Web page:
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Washington Reads (Fall 2005) - Geology of Washington State

The geologic and geographic features of Washington enchant and amaze us by their sheer magnitude, diversity and beauty. From the scablands to the volcanic Cascades, the varied terrain of the Northwest has fascinated and attracted both the serious geology student and the curious who live or visit in the state. Washington’s geology is the result of a captivating history beginning about two billion years ago according to scientists. The Washington Reads collection for fall 2005 spotlights how geologic events have contributed to Washington’s intriguing and diverse features.

Book image of Glacial lake Missoula and its Humongous Floods. By David Alt. Alt, David. Glacial Lake Missoula and Its Humongous Floods.

Lake Missoula, an enormous Ice Age lake, drained repeatedly and helped to shape the geology of much of the Northwest. This book is written by following the path of the flood waters from Western Montana across the Idaho Panhandle, eastern Washington, and through the Columbia Gorge to the Pacific. With black-and-white photos and useful, understandable maps, this book is ideal for the “armchair scientist.”

Book cover image of Fire Mountains of the West. By Stephen L. Harris. Harris, Stephen L. Fire Mountains of the West.

This historical account of potentially devastating volcanoes spanning from British Columbia to California is a completely revised and well-researched. Each major volcano in the West is profiled in a separate chapter, with descriptions of the processes that created the scenery. Information and directions are included on how readers can enjoy each mountain, whether they are on foot, in a car, or climbing to the summit.

Book cover image of: Ginkgo Petrified Forest. By Mark Orsen. Orsen, Mark. Ginkgo Petrified Forest.

Vantage, Washington is home to one of the world’s most interesting petrified forests. The small, windswept town on the Columbia River was once a lush wooded area. Over a span of sixteen million years, the Ginkgo Petrified Forest was formed by geological forces. Volcanic eruptions, buckled mountains, mile-thick glaciers and massive dams of ice shaped the landscape. Photos, maps, illustrations, and a glossary bear witness to this powerful geological story.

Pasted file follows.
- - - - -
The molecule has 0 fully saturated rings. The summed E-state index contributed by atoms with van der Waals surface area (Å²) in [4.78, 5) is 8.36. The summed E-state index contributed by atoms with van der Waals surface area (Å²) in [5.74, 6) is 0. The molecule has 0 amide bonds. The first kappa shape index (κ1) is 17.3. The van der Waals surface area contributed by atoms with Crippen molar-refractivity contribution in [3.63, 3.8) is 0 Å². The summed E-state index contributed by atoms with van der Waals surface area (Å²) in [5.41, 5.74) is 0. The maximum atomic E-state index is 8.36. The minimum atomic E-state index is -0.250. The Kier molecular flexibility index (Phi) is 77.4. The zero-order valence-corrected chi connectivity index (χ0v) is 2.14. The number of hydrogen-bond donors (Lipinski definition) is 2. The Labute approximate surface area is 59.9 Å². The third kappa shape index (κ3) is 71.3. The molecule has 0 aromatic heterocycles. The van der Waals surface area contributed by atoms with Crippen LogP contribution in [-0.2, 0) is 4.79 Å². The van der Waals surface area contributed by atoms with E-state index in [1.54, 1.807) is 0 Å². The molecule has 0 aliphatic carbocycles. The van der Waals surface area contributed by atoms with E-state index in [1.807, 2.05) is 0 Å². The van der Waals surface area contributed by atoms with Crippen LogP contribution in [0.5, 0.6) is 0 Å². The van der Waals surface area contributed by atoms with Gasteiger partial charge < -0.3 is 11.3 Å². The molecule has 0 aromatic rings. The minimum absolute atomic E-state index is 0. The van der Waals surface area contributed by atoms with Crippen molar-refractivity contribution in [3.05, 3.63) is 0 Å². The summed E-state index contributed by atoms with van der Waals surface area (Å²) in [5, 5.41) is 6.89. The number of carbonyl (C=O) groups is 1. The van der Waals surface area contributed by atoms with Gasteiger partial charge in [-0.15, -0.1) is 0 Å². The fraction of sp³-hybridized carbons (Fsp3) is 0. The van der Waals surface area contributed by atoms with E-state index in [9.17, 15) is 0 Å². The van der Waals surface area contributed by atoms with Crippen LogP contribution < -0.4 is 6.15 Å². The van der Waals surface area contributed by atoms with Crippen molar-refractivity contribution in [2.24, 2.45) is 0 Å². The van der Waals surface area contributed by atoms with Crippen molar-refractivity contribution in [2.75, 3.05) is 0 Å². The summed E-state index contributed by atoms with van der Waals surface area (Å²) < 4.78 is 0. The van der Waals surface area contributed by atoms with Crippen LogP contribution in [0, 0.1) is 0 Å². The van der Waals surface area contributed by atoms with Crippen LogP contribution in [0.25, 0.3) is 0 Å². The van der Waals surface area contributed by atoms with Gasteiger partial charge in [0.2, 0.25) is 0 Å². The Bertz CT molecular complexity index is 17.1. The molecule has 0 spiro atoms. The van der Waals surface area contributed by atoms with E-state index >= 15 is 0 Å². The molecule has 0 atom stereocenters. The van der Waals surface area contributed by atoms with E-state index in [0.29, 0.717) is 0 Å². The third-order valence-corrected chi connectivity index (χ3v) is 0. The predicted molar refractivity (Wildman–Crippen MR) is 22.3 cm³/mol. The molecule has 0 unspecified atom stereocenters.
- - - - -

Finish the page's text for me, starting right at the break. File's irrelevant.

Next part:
Book cover image of: The Restless Northwest. By Hill Willams. Williams, Hill. The Restless Northwest.

Retired Seattle Times Science Writer, Hill Williams, presents a straight-forward and lucid discussion of the geologic activity that shaped the scenery of the Pacific Northwest. Designed for the casual reader, he explains complex processes in a conversational style. The book is enhanced with black-and-white photos, a Pacific Northwest Geological Almanac, and a Glossary of Geological Terms.

Book cover image of: The Coast Mappers. By Taylor Morrison. Morrison, Taylor. The Coast Mappers.

In 1850, before radar and satellites, George Davidson was asked to measure and chart the entire Pacific coast of the United States. This book chronicles the many adventures and enormous challenges, made worse by the lack of maps to help in treacherous waters. This is a well-illustrated history of both map making and exploration in the Pacific Northwest.
(Ages 9 – 13)

Book cover image of: The Sun, Wind and the Rain. By Lisa Westburg Peters.

Peters, Lisa Westberg. The Sun, Wind and the Rain. Illustrations by Ted Rand.

Elizabeth builds a mountain from wet sand and in the process the reader learns about the formation and evolution of a mountain. The information is simple and scientifically accurate. Each two-page spread represents a stage in the development of a mountain; the left page describes a mountain and the right page describes Elizabeth’s work on her sand mountain. Through vivid watercolor paintings, the forces of sun, wind and rain that shape a mountain are highlighted. (Ages 4 – 7)

Cover illustration by Ted Rand. Copyright 1988 by Ted Rand. Reprinted courtesy of Henry Holt and Company.